SHELBY TOWNSHIP — It was an emotional day for Beverly Netzloff.
Seventy years after her older brother, William Netzloff Jr., was killed in action in World War II, U.S. Rep. Candice Miller presented Beverly, the sole survivor of her family, with four medals and a Gold Star pin June 16.
“Several times I tried (to procure his medals), but I didn’t get too far. I thought I can’t let them go,” said Beverly, 88. “This past year, I’ve been thinking about it heavily. I thought for my last move before I meet him in heaven, I have to get these medals and tell his story. I’m sure my brother’s looking down and very happy, and I’m very happy.”
She received the Purple Heart and Good Conduct service awards, the European-African-Middle East Campaign Medal with three bronze service stars for the three campaigns in which William participated, the WWII Victory Medal, as well as a Gold Star lapel pin, which is awarded to the next-of-kin of a U.S. soldier killed in action.
William died at the age of 23 in the Battle of Anzio in Italy in 1944, a little more than a year after being drafted into the Army. During his service, he served in North Africa, Sicily and Rome and was wounded three times — the third time, fatally.
Because of a large number of casualties, Beverly said her brother was buried in a temporary grave in Nettuno, Italy, and years later, in 1948, his remains were returned to her family and buried in Forest Lawn Cemetery in Detroit on the anniversary of Victory over Japan Day.
She said that only a small gathering of family was present for the burial and that nobody was there to play taps or give a military funeral because they were celebrating the anniversary.
“That hurt me, and it bothered me for many years,” Beverly said. “I’ve waited a long time. It’s unbelievable — my prayers have been answered.”
William dropped out of high school to help support his family by working on a farm. Beverly said he was a gentle, loving young man who enjoyed Sunday school and always bought her little presents when he had an extra nickel or quarter.
Beverly kept every letter he wrote home in a box, along with government condolence letters, newspaper clippings about the fateful, four-month battle in which thousands of young American men died to take Rome from Germany, her brother’s obituary, a church program from his memorial service and more.
She moved from Detroit to Shelby Township in 2001 and began attending the annual Memorial Day service at the municipal grounds, where she routinely saw Shelby Township Veteran Events Coordinator Phil Randazzo.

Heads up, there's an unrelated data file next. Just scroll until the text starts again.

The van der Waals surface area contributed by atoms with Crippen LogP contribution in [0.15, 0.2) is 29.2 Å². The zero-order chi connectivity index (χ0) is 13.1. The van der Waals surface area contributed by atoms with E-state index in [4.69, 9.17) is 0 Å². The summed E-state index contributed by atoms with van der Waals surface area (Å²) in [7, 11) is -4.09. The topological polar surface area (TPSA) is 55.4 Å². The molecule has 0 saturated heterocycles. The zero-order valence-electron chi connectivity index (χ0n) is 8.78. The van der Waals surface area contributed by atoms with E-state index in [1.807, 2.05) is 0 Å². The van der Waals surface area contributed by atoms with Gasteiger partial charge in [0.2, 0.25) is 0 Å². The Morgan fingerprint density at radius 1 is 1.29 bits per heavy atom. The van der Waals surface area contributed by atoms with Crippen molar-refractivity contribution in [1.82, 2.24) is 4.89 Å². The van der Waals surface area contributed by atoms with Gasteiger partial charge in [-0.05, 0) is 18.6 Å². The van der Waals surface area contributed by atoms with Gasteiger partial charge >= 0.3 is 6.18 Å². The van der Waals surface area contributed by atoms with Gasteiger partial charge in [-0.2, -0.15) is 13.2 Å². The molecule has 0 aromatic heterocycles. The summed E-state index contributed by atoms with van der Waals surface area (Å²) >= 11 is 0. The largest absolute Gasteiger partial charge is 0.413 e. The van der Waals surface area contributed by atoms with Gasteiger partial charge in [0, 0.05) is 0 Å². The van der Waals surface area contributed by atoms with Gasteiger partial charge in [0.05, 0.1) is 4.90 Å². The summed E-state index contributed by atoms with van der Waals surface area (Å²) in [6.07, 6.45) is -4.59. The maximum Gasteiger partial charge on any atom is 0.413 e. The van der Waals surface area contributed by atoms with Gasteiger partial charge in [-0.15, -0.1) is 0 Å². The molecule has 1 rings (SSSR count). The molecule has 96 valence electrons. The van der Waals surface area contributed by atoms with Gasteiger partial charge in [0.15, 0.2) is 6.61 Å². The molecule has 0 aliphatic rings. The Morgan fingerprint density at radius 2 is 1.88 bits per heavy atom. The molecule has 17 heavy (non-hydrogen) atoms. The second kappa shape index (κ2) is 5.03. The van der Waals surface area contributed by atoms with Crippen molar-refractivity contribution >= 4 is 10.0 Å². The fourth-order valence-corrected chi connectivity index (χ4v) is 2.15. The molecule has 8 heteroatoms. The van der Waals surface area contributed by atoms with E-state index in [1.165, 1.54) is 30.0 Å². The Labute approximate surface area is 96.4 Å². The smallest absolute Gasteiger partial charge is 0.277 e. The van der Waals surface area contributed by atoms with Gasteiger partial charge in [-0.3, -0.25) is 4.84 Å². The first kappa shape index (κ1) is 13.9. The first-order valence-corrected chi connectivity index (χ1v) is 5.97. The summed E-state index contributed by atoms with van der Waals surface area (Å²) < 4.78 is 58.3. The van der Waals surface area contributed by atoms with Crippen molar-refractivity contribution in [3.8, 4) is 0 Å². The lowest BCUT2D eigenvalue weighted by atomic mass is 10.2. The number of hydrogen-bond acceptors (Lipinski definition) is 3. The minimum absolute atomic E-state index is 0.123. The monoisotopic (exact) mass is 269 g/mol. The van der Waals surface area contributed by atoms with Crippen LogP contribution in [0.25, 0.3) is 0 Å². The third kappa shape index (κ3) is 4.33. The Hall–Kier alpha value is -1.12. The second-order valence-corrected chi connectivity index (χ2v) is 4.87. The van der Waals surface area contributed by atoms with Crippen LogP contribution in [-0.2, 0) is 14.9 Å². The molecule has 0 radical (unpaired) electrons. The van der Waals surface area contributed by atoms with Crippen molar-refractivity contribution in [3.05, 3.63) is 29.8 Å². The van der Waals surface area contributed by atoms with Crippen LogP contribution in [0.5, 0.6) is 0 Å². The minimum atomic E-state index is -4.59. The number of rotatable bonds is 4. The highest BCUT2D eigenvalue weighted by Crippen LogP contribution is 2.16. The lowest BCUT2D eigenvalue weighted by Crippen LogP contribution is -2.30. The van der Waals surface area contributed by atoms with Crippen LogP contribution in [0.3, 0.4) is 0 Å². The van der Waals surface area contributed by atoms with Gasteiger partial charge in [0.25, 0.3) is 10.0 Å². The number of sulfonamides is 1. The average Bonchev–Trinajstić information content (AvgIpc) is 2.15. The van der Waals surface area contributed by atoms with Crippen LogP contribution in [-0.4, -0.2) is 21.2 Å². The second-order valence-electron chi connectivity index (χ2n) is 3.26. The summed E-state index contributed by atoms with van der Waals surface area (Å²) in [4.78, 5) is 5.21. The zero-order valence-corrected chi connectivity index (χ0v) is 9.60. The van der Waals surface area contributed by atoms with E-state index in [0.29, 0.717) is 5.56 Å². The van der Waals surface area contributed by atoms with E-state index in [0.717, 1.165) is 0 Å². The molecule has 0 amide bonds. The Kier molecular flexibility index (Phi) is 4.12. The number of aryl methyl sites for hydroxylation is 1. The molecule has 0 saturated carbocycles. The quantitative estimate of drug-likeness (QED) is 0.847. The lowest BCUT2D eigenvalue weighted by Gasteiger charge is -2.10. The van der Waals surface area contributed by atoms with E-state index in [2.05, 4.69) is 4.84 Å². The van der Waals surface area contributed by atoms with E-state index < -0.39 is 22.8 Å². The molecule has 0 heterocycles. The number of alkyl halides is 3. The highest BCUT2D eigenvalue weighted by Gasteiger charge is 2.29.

“Up to that point, I had never been able to go to memorial services,” Beverly said. “When I got to Shelby Township, it was new territory and a new life for me here.”
It wasn’t until two months ago that she ventured into the Township Hall to inquire about her situation that things started working in her favor.
Deputy Supervisor Brad Bates met her when she came in. He said it seemed destined that Randazzo happened to be heading into the municipal offices in a few minutes, and he connected Beverly with Randazzo that day.
“I take it very personally,” said Randazzo, a Vietnam veteran invested in helping veterans and their families in and around the township. “I figured I had the Memorial Day ceremony coming up. I told her, with your permission, we’ll do a 21-gun salute and taps at the ceremony for your brother that he never had.”
Randazzo and Beverly also went to Miller’s office together after the memorial ceremony May 25 to supply her staff with the necessary documentation to obtain the medals.
“We’re delighted to help,” Miller said. “In my years in Congress, I’ve been able to do this a handful of times, and it really makes it all worthwhile.”
Beverly’s great-nephew, Doug Boehm, accompanied her to the presentation ceremony. Although Beverly is the last of her line, she said Boehm would inherit her brother’s medals.
“I’m forever grateful,” Beverly said. “I hope all of the people in the U.S. know what these valiant soldiers have done for us — given their lives for us — and appreciate this country.”
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